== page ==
"At one time, authoritarian regimes could draw a shroud around the events in their countries by simply snipping the long-distance phone lines and restricting a few foreigners. But this is the new arena of censorship in the 21st century, a world where cellphone cameras, Twitter accounts and all the trappings of the World Wide Web have changed the ancient calculus of how much power governments actually have to sequester their nations from the eyes of the world and make it difficult for their own people to gather, dissent and rebel.
"Iran’s sometimes faltering attempts to come to grips with this new reality are providing a laboratory for what can and cannot be done in this new media age — and providing lessons to other governments, watching with calculated interest from afar, about what they may be able to get away with should their own citizens take to the streets.
"One early lesson is that it is easier for Iranian authorities to limit images and information within their own country than it is to stop them from spreading rapidly to the outside world. While Iran has severely restricted Internet access, a loose worldwide network of sympathizers has risen up to help keep activists and spontaneous filmmakers connected.
"The pervasiveness of the Web makes censorship 'a much more complicated job,' said John Palfrey, a co-director of Harvard’s Berkman Center for Internet and Society.
"The Berkman Center estimates that about three dozen governments — as widely disparate as China, Cuba and Uzbekistan — extensively control their citizens’ access to the Internet. Of those, Iran is one of the most aggressive. Mr. Palfrey said the trend during this decade has been toward more, not less, censorship. 'It’s almost impossible for the censor to win in an Internet world, but they’re putting up a good fight,' he said.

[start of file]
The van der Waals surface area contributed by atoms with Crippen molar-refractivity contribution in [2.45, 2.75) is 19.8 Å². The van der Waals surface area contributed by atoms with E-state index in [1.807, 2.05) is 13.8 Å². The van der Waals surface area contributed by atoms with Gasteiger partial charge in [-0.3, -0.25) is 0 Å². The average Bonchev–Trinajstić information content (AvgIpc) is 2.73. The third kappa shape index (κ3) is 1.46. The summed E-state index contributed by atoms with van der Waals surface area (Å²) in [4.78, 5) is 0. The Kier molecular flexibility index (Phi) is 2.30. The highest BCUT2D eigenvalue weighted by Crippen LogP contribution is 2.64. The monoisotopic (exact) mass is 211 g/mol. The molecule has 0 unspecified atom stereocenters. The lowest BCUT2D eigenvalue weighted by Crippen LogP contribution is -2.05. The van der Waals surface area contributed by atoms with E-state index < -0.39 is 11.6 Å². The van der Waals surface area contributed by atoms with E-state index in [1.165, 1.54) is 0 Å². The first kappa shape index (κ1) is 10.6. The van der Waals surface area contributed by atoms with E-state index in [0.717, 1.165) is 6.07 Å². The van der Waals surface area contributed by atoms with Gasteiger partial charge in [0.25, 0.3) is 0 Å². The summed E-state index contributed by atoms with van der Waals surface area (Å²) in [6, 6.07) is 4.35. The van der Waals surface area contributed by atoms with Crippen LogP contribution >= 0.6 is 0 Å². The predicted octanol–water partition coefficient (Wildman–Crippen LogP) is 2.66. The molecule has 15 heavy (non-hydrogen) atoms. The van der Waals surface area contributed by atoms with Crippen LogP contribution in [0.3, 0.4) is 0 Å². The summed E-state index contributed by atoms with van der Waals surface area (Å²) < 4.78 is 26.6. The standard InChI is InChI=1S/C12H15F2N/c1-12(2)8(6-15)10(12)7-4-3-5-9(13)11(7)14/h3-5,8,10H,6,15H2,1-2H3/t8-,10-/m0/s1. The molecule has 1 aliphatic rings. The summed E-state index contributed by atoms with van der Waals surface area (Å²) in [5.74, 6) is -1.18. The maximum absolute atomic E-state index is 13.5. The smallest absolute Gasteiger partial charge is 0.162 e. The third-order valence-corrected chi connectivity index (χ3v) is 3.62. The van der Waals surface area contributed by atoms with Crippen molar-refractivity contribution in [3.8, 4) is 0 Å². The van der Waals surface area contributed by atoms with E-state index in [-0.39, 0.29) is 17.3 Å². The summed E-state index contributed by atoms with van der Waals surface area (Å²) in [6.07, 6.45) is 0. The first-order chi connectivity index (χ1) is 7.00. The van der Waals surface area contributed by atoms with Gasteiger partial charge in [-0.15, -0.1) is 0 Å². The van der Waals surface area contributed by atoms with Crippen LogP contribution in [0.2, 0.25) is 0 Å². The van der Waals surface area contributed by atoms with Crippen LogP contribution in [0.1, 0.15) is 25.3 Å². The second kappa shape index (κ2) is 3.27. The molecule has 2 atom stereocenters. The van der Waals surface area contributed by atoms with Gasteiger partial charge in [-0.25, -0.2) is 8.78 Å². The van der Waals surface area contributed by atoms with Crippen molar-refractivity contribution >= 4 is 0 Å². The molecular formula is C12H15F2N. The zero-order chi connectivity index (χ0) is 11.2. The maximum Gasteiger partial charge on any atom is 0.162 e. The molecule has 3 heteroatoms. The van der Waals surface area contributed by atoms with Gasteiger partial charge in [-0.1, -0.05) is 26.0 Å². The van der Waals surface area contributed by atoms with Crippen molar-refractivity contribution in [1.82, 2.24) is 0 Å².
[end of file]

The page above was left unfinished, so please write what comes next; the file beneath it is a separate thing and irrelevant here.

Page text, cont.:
"Since the advent of the digital age, governments and rebels have dueled over attempts to censor communications. Text messaging was used to rally supporters in a popular political uprising in Ukraine in 2004 and to threaten activists in Belarus in 2006. When Myanmar sought to silence demonstrators in 2007, it switched off the country’s Internet network for six weeks. Earlier this month, China blocked sites like YouTube to coincide with the 20th anniversary of the Tiananmen Square crackdown.
"In Iran, the censorship has been more sophisticated, amounting to an extraordinary cyberduel. It feels at times as if communications within the country are being strained through a sieve, as the government slows down Web access and uses the latest spying technology to pinpoint opponents. But at least in limited ways, users are still able to send Twitter messages, or tweets, and transmit video to one another and to a world of online spectators.
"Because of the determination of those users, hundreds of amateur videos from Tehran and other cities have been uploaded to YouTube in recent days, providing television networks with hours of raw — but unverified — video from the protests.
"The Internet has 'certainly broken 30 years of state control over what is seen and is unseen, what is visible versus invisible,' said Navtej Dhillon, an analyst with the Brookings Institution" (http://www.nytimes.com/2009/06/23/world/middleeast/23censor.html?hp).